The Tree of Cracow stood in the Palais-Royal gardens at the center of the Paris. Believed to have taken its name from the debates surrounding the War of Polish succession, the Tree of Cracow served as a meeting place for citizens. Due to the fact that newspapers containing information about public affairs were forbidden by the state under Louis XV’s regime, the tree served as a place where French citizens could go to hear nouvellistes de bouche, which is basically a gossiper (and could be thought of as an early precursor to modern-day gossip bloggers!) According to Robert Darnton, “Gossip mongers who worked oral circuits of communication were known as “nouvellistes de bouche.” When they reduced news to written anecdotes and strung the anecdotes together in manuscript “gazetins”, they graduated into the ranks of “nouvellistes à la main.” Essentially, the tree served as a coffee shop or salon where information was being exchanged.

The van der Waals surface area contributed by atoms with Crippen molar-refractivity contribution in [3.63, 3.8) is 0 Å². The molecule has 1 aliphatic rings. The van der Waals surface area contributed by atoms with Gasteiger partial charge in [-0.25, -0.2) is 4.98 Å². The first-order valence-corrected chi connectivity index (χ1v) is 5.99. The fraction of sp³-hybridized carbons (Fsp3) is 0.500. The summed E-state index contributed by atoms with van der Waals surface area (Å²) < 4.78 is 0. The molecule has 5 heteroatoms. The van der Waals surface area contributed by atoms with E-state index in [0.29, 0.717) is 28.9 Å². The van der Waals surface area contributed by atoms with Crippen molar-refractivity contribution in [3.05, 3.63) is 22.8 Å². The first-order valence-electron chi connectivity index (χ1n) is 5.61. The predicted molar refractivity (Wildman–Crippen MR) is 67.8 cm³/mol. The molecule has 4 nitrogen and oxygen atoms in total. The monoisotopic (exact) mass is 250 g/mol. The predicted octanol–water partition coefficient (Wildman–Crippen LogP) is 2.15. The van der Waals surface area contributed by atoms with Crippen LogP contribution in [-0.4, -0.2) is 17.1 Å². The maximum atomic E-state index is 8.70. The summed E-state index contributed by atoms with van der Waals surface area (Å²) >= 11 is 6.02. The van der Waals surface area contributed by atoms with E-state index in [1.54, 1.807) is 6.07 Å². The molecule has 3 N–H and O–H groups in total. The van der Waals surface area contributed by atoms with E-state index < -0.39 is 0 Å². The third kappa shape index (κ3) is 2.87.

The tree derives its name from Kraków, which is one of the oldest and the second largest of the Polish cities, serving as a cultural, economic and artistic epicenter.